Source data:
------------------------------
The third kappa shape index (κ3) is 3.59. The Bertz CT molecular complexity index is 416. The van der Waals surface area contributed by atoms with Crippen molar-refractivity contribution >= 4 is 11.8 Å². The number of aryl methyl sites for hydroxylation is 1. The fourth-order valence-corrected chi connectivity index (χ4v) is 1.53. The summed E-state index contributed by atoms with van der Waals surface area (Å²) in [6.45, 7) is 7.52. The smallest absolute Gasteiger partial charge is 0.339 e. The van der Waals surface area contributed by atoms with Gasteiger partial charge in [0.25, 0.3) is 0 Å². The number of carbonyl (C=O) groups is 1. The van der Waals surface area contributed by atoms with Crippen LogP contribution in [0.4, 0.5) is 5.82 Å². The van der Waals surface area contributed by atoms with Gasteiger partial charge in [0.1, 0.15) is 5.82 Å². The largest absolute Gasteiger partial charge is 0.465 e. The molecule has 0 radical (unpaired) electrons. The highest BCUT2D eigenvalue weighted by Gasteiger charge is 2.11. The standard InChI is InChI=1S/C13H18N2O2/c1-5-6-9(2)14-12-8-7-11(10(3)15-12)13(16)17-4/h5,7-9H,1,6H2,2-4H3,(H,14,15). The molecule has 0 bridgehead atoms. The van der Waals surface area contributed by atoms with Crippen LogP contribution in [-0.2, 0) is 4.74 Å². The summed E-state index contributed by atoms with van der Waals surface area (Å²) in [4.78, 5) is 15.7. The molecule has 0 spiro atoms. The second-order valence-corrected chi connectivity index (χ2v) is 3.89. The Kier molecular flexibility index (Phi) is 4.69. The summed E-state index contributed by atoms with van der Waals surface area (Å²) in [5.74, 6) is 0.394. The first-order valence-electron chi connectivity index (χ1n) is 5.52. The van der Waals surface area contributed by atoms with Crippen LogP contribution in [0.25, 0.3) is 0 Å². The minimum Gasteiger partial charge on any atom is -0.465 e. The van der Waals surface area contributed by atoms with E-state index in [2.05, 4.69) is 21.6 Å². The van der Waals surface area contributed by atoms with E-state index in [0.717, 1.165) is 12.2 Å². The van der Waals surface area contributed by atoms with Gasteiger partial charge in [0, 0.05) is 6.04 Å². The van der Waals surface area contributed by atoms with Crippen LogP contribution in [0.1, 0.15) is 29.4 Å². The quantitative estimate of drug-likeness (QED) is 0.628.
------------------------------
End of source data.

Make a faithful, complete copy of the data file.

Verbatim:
The third kappa shape index (κ3) is 3.59. The Bertz CT molecular complexity index is 416. The van der Waals surface area contributed by atoms with Crippen molar-refractivity contribution >= 4 is 11.8 Å². The number of aryl methyl sites for hydroxylation is 1. The fourth-order valence-corrected chi connectivity index (χ4v) is 1.53. The summed E-state index contributed by atoms with van der Waals surface area (Å²) in [6.45, 7) is 7.52. The smallest absolute Gasteiger partial charge is 0.339 e. The van der Waals surface area contributed by atoms with Gasteiger partial charge in [0.25, 0.3) is 0 Å². The number of carbonyl (C=O) groups is 1. The van der Waals surface area contributed by atoms with Crippen LogP contribution in [0.4, 0.5) is 5.82 Å². The van der Waals surface area contributed by atoms with Gasteiger partial charge in [0.1, 0.15) is 5.82 Å². The largest absolute Gasteiger partial charge is 0.465 e. The molecule has 0 radical (unpaired) electrons. The highest BCUT2D eigenvalue weighted by Gasteiger charge is 2.11. The standard InChI is InChI=1S/C13H18N2O2/c1-5-6-9(2)14-12-8-7-11(10(3)15-12)13(16)17-4/h5,7-9H,1,6H2,2-4H3,(H,14,15). The molecule has 0 bridgehead atoms. The van der Waals surface area contributed by atoms with Crippen LogP contribution in [-0.2, 0) is 4.74 Å². The summed E-state index contributed by atoms with van der Waals surface area (Å²) in [4.78, 5) is 15.7. The molecule has 0 spiro atoms. The second-order valence-corrected chi connectivity index (χ2v) is 3.89. The Kier molecular flexibility index (Phi) is 4.69. The summed E-state index contributed by atoms with van der Waals surface area (Å²) in [5.74, 6) is 0.394. The first-order valence-electron chi connectivity index (χ1n) is 5.52. The van der Waals surface area contributed by atoms with Crippen LogP contribution in [0.25, 0.3) is 0 Å². The minimum Gasteiger partial charge on any atom is -0.465 e. The van der Waals surface area contributed by atoms with E-state index in [2.05, 4.69) is 21.6 Å². The van der Waals surface area contributed by atoms with E-state index in [0.717, 1.165) is 12.2 Å². The van der Waals surface area contributed by atoms with Gasteiger partial charge in [0, 0.05) is 6.04 Å². The van der Waals surface area contributed by atoms with Crippen LogP contribution in [0.1, 0.15) is 29.4 Å². The quantitative estimate of drug-likeness (QED) is 0.628.